Sunday August 30th at 9:00 p.m. there will be a Concert with music by Hildegard von Bingen, Monteverdi, Händel, Vaccaj, Mozart, Rossini, Bellini, Verdi, Saint-Saëns, and Bizet. From the brochure - Maria Montessori loved music, which she defined as a "necessary companion", and as a "true benefactor of humanity". A pioneer of musical education, she advised that children were offered the opportunity to listen to the music of the "greatest artists and greatest performers" from a very early age, because it was capable of arousing "superior feelings" in them. Montessori appreciated most of all melody and singing; for this reason, on the eve of her 150th birthday, the Domus Musica Association has decided to pay homage to her with an opera. The pieces that have been chosen will trace the entire history of vocal repertoire, from Gregorian chant (indicated by Maria as the children's favorite) to the Italian bel canto of the nineteenth century, with arias and duets by some of the most significant composers of melodrama.
Monday August 31 at 5:30 p.m. there is a book presentation of a new Graphic Novel, Maria Montessori Il Metodo Improprio. Maria Montessori, the Inexact Method. I'm not exactly sure of the translation of 'Improprio' as the choices were: improper, inappropriate, irregular, improvised, erroneous, wrong, inaccurate, imprecise, and inexact. I just took a leap of faith on inexact. Perhaps the various meanings are a play on words and there is a double, or triple or even quadruple entendre... I guess we'll find out soon!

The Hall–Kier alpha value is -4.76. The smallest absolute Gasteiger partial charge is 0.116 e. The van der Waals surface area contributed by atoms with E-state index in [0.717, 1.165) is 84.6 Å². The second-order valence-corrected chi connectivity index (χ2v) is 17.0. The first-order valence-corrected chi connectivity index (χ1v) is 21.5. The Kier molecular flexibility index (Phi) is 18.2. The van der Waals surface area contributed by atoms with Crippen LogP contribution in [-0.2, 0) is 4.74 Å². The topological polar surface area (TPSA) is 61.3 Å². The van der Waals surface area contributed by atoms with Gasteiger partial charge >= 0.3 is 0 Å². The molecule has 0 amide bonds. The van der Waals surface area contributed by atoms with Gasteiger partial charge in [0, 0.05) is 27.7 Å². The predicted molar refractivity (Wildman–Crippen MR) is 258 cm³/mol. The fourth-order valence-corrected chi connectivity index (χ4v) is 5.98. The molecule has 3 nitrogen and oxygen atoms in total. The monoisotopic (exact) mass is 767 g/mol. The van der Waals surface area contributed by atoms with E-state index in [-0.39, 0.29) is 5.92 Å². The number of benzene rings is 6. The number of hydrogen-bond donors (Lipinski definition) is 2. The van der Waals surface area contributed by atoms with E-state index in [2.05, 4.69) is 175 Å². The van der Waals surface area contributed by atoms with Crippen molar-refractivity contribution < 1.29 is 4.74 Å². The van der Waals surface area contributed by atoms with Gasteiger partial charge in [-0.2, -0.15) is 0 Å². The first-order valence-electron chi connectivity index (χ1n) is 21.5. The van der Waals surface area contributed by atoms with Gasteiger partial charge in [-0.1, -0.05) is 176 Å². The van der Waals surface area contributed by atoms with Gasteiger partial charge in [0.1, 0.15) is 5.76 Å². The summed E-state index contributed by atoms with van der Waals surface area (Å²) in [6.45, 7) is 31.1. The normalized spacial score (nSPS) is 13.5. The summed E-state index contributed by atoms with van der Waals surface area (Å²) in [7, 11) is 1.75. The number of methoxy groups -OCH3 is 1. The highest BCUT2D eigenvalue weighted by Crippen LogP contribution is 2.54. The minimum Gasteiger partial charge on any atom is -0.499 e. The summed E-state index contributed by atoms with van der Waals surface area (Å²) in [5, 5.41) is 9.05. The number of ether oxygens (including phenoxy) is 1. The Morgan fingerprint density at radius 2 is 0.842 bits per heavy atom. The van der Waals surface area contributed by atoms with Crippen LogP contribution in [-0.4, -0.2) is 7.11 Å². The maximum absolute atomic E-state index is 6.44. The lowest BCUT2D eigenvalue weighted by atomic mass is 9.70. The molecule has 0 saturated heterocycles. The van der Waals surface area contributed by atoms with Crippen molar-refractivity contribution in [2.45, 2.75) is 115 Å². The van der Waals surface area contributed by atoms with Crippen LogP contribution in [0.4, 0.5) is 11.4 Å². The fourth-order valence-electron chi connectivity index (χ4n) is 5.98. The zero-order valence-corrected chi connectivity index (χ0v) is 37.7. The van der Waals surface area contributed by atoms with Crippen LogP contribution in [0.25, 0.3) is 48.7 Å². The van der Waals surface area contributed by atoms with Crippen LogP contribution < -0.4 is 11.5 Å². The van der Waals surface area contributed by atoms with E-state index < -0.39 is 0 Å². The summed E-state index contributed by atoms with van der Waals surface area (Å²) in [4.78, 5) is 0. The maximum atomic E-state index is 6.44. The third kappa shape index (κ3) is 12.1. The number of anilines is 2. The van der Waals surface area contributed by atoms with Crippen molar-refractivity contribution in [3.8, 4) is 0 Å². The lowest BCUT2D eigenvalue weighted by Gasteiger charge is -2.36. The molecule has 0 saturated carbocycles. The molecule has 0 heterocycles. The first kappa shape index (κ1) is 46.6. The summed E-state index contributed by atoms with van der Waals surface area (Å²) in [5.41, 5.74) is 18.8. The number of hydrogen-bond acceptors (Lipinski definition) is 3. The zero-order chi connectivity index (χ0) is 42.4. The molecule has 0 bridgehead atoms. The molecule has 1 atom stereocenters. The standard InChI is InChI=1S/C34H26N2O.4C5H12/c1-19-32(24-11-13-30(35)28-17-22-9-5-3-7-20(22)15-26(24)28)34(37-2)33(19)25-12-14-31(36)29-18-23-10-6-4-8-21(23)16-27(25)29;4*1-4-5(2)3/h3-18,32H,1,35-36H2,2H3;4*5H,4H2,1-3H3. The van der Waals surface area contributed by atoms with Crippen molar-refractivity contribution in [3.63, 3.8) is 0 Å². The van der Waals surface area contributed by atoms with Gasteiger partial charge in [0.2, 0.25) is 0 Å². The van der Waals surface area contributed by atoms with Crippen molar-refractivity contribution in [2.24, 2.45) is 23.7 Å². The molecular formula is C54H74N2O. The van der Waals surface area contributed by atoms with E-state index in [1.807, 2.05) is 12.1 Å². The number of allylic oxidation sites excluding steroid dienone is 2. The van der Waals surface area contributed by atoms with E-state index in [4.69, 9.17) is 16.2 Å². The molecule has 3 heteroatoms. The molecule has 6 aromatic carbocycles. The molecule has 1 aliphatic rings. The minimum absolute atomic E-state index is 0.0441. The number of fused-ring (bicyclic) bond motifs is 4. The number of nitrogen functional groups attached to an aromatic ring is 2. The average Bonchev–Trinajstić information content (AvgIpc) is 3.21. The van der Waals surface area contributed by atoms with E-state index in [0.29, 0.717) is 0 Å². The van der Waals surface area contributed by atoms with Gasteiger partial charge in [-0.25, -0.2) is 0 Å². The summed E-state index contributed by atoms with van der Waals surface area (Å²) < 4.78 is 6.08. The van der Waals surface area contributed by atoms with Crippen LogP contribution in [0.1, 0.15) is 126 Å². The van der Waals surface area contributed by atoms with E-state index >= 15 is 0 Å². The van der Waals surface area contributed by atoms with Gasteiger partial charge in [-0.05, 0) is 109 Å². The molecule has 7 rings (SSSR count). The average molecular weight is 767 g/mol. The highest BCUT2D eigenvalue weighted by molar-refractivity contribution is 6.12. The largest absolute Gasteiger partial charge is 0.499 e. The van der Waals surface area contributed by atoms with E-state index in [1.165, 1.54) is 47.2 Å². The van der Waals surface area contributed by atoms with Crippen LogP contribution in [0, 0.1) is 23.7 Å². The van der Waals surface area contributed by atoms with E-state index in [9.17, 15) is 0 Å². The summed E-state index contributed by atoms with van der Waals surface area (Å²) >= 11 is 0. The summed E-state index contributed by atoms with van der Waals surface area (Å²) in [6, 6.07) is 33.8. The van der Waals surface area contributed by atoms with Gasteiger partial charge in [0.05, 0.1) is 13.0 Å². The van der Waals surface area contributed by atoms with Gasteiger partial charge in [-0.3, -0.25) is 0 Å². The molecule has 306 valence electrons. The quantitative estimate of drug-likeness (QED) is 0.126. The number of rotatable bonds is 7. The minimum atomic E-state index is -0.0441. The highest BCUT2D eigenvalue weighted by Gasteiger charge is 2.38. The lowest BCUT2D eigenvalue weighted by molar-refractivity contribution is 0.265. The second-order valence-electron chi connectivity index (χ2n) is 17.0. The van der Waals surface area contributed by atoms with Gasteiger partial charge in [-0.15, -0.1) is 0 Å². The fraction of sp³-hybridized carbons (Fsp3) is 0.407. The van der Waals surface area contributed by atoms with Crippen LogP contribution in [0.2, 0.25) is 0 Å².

When Maria Montessori published The Method of Scientific Pedagogy in 1909, she was already known in Italy for being one of the first women to graduate in medicine and for her feminist struggles. The book, as it describes children's education, does not talk about stimulating them, rather to pay attention to the interests and motivation of the learners. The enthusiasm with which it was received led Maria Montessori to share her pedagogical views around the world and what followed was the birth of her schools that would prepare a new generation of teachers. Written by the same authors of the graphic novels dedicated to Mario Lodi and Danilo Dolci, this is a comic biographical sketch that covers the fundamental stages in the development of Montessori's educational practices.